It is not a secret that the Rose City of Petra has many hidden gems. Many forget about the beautifully adorned city with its great attractions because of the worldwide popularity of Petra’s Khazneh (The Treasury) that jumps right up in front of you after the magical walk through the famous Siq. The Nabataeans who have so masterfully carved the city, had a culture of their own which they have so elegantly preserved through many abandoned relics left for us to ponder on. The Petra Museum was established to highlight the Nabataean culture, their masterful tools, water management schemes and of course, their many sculptures. Amongst those sculptures that can be found in both the Museum in the visitor’s center and inside the Rose City itself (etched onto pillars and walls), are of the pre-Islamic Gods, most notably Dushara and Al Uzzá

Pillars, cave, inscription – Darat Al Funun:

Ancient grounds and Roman pillars seen at the Darat Al Funun courtyard, image courtesy of location’s website.

Perhaps the most hip location on this list, Darat Al Funun has been loved dearly by Ammanis for its ampt concentration and determination in preserving art and culture. Amongst its grounds, you can find the ruins of a sixth century Byzantine Church that is believed to have been a Roman temple dedicated to Hercules. A walk about the court through the dimly lit Roman pillars adorned with minute details leads you towards a cave which scholars believe is a sort of temple or shrine. Inscriptions around the area indicate that the place was important for the Romans whom referenced Hercules as well as for the Byzantines whom have referenced St. George (the one who killed a dragon, yes).

Tyche Goddess of Amman – Jordan Archaeological Museum:

Tyche Goddess of Amman seen at the Jordan Archaeological Museum, image courtesy of Shahrouri.

Daughter of Zeus and Aphrodite and protector of the ancient city of Philadelphia (modern day Amman) rests comfortably now within the Jordan Archaeological Museum. The bust was discovered during excavations in 1957 when the museum itself was being planned out! She governed the fortune and prosperity of Philadelphia amongst other cities in the region in the old Hellenistic period while keeping the region safe from any incoming force.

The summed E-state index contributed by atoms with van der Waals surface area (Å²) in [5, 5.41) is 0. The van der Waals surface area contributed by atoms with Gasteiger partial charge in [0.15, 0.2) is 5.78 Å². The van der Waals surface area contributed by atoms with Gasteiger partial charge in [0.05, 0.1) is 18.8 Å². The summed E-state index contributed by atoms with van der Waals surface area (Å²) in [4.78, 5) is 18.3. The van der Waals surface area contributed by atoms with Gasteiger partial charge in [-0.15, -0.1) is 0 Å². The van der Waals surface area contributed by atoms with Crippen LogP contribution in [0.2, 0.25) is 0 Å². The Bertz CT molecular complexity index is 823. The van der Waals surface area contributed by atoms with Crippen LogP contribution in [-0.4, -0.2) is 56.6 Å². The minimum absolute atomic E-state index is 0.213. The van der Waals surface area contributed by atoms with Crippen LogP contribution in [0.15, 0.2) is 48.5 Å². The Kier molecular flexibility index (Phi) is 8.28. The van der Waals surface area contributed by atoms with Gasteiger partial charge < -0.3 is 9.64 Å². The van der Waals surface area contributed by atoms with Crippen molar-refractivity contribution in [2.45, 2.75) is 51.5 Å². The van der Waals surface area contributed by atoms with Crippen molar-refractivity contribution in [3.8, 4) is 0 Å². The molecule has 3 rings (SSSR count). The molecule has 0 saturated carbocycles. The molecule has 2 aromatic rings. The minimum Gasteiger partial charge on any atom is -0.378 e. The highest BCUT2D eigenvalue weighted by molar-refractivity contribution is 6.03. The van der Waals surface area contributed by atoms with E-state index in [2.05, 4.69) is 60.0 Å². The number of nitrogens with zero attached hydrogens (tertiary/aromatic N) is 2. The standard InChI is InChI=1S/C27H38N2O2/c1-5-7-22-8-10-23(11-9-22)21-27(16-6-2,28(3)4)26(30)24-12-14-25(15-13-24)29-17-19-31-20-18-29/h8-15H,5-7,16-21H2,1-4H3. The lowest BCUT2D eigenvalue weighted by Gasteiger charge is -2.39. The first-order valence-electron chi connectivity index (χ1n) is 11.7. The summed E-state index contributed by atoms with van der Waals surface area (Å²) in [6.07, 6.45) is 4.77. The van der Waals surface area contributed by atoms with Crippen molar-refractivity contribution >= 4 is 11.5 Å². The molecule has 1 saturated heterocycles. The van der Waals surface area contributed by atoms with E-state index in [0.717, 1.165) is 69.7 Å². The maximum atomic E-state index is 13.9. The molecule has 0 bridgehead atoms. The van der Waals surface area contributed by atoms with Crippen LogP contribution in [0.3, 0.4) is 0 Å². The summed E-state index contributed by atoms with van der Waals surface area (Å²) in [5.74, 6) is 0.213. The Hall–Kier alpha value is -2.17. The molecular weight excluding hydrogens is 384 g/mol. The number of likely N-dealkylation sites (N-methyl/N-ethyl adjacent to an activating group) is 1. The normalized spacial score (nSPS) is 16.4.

Zeus/Aphrodite sculptures – Jerash Museum:

Aphrodite and Zeus at the Jerash Museum, image courtesy of Shahrouri.

Zeus and Aphrodite now welcome visitors as they enter the Visitor’s Center in the Jerash Archeological Site. The great detail of the sculptures are apparent even as one enters the main hall of the Visitor’s center. Zeus being the sky and thunder God who rules the Greek gods of Mount Olympus is perhaps the most famous of all the Greek gods. Aphrodite the goddess of love, beauty and passion is the daughter of Zeus in some tales.

Apollo – Jordan National Museum:

Apollo at the Jordan National Museum, image courtesy of Shahrouri.

This almost perfect marble sculpture of Apollo now stands in the Jordan National Museum. Apollo, God of music, poetry, archery, truth and healing is considered to be one of the most important gods within the Greek and Roman religions. Known as the most beautiful of the gods, his sculptures can be found in many temples worldwide. This sculpture here represents an ideal example of a Kouros; which in itself is a form of Greek sculptures that represent the beauty of male youths and has been heavily used to represent Apollo

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Image courtesy of Shahrouri except where indicated.


Tariq Shahrouri
Tariq Shahrouri

Environmentalist, prolific reader, art lover, ukulele player, musicophile.